Jayson Jacoby
The Baker City Herald

We must use the Earth's resources

To the editor:

Some people seem to think the worst is over, and I hope they are right, but I'm very skeptical. There appears to be very few people in government who have any concept of what has caused our problem. As a result, most government actions have had very little benefit to the overall problems; in fact many groups are working hard on projects that will hurry the breakdown of what's left of our economy.

To get down to basics, we cannot continue to spend more than we earn forever. Printing money won't solve the problems, it only postpones them. Someday there will be a day of reckoning.

We need jobs and money. What happened to them? We used to have the most

prosperous country in the world when we had the freedom to work. In our

zeal to protect the environment and protect us from ourselves we got so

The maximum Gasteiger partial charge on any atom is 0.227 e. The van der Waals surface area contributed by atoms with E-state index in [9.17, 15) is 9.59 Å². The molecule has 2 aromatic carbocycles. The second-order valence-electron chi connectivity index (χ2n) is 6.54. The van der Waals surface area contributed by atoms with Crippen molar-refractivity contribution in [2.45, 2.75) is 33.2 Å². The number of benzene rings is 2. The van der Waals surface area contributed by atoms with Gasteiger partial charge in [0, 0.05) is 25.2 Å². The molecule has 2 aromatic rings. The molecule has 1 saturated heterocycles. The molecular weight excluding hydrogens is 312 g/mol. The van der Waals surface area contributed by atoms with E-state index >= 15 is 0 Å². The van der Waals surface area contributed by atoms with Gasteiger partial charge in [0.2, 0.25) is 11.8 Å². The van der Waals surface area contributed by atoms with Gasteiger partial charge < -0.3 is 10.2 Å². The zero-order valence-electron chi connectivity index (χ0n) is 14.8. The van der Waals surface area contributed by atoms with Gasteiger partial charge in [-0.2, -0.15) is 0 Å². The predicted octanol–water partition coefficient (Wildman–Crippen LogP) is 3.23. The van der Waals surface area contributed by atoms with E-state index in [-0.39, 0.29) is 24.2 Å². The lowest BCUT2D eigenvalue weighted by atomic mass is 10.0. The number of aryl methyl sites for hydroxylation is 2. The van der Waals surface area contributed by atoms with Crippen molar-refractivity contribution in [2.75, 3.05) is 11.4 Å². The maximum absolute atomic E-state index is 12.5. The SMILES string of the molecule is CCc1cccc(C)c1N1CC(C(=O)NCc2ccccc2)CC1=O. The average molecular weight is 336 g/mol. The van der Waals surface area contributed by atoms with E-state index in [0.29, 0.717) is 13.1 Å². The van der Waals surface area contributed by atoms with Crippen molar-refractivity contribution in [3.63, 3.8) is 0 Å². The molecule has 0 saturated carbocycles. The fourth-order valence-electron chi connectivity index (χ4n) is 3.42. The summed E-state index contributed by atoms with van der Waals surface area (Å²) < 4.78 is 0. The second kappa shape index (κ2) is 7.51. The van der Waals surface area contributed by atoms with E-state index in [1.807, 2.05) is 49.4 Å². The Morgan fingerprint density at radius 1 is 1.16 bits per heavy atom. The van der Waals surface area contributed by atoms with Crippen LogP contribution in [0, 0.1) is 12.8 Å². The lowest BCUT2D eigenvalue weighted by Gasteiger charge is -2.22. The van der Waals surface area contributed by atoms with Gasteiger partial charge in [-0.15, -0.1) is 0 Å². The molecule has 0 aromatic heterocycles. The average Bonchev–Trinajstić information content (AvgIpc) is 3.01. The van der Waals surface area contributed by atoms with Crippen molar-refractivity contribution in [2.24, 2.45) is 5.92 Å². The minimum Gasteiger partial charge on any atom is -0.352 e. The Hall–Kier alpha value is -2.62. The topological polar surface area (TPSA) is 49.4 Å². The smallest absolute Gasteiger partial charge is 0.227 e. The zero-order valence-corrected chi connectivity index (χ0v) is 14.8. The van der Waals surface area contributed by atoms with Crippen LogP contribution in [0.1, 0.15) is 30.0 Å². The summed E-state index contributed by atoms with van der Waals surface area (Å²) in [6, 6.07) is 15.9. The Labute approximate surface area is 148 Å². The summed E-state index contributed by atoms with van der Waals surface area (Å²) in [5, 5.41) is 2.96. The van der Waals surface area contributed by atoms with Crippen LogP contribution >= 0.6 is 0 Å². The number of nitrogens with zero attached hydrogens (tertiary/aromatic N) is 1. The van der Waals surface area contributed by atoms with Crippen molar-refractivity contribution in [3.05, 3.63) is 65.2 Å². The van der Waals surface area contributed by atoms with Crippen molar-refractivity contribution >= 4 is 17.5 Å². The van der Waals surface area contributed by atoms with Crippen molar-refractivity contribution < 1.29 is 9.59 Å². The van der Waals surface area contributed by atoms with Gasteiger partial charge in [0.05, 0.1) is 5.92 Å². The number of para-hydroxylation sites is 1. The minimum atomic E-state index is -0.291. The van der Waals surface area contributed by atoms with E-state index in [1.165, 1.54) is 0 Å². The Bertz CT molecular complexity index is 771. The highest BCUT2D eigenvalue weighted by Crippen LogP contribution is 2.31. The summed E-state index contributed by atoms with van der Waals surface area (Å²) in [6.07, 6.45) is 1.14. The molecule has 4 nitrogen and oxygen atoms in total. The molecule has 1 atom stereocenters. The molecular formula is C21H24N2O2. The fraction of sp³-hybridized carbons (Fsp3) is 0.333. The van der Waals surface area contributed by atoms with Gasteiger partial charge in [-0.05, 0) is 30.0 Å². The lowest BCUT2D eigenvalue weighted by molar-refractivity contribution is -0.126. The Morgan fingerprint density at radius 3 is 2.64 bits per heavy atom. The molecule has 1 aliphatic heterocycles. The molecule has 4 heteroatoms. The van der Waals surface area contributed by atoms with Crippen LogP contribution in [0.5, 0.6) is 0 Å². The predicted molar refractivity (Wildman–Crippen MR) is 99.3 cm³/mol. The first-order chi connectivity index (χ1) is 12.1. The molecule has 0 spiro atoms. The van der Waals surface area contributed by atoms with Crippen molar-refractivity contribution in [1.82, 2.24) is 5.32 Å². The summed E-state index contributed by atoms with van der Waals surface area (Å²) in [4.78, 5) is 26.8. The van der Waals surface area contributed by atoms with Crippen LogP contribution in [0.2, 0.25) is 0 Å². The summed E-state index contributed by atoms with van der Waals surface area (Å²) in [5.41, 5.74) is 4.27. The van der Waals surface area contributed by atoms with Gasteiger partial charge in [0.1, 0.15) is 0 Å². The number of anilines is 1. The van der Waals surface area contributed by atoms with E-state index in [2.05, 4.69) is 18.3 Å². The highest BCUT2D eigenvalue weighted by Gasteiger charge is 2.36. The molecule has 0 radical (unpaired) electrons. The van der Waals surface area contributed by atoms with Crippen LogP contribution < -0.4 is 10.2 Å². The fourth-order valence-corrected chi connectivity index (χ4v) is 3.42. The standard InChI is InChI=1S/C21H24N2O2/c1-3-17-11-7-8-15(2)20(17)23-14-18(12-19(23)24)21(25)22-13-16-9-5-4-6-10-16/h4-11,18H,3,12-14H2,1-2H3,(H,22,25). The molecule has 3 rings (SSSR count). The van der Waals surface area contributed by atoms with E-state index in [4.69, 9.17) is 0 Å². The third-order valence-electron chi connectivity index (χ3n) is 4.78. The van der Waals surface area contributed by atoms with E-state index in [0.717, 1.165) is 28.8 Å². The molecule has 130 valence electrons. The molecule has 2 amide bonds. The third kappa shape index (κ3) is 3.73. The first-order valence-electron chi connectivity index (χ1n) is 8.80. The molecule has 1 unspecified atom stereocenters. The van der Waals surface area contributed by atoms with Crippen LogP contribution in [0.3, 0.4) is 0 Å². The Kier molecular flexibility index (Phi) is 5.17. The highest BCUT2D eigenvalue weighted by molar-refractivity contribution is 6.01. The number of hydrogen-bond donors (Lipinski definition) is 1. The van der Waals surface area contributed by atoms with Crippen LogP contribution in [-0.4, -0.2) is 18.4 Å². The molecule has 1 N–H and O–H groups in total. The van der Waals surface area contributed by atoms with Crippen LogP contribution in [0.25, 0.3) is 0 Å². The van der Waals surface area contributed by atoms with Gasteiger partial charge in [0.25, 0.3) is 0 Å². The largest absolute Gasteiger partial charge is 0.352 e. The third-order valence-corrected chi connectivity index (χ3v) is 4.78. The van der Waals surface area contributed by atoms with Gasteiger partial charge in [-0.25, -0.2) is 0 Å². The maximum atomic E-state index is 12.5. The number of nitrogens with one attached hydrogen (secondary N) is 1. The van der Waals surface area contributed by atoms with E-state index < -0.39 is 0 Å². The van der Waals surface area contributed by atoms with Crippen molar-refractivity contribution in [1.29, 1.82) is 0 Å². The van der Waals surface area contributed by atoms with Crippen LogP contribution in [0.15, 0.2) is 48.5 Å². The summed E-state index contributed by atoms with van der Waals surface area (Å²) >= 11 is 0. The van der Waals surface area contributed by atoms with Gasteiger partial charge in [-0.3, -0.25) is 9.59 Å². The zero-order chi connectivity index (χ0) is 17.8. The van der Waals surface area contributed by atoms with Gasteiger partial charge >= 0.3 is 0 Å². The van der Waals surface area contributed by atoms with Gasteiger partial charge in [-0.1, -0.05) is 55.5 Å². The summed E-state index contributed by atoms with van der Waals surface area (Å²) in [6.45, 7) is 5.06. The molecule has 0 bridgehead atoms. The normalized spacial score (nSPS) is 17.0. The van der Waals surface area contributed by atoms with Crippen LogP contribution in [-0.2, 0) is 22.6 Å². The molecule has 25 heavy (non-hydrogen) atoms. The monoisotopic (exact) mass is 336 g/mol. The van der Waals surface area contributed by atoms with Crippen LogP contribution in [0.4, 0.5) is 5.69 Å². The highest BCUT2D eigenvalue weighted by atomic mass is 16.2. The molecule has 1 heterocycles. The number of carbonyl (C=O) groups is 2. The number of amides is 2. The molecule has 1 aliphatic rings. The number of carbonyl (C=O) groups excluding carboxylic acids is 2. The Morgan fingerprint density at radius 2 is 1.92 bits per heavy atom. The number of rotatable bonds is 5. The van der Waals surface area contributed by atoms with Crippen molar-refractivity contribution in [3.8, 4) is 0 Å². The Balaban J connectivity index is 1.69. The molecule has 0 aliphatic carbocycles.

carried away that we regulated ourselves out of business. To survive

economic breakdown we must recognize where money comes from. It comes

from the ground. There is no other source. New wealth is created when

we harvest the produce and resources of the Earth. This wealth is

increased when they are processed and manufactured into products more

useful and valuable to man. The new jobs and wealth goes to the retail

markets, service industries and essential services like medical,

education, protection and government, thus all jobs are supported by

products from the Earth. People don't realize it, but access and use of

the land is the most vital issue facing our country today. It is a

noble thing to save a few special places for posterity, but we should

know that no life can survive on this planet unless we use the Earth.

We must harvest its produce and resources.

If we want to turn the economy around and preserve a free and

independent nation, the government must rescind about three-quarters of

the regulations that are preventing independent Americans from

producing the necessary resources that will allow our industries to go

back to work.

Kenneth Anderson

Retired mining geologist engineer

Baker City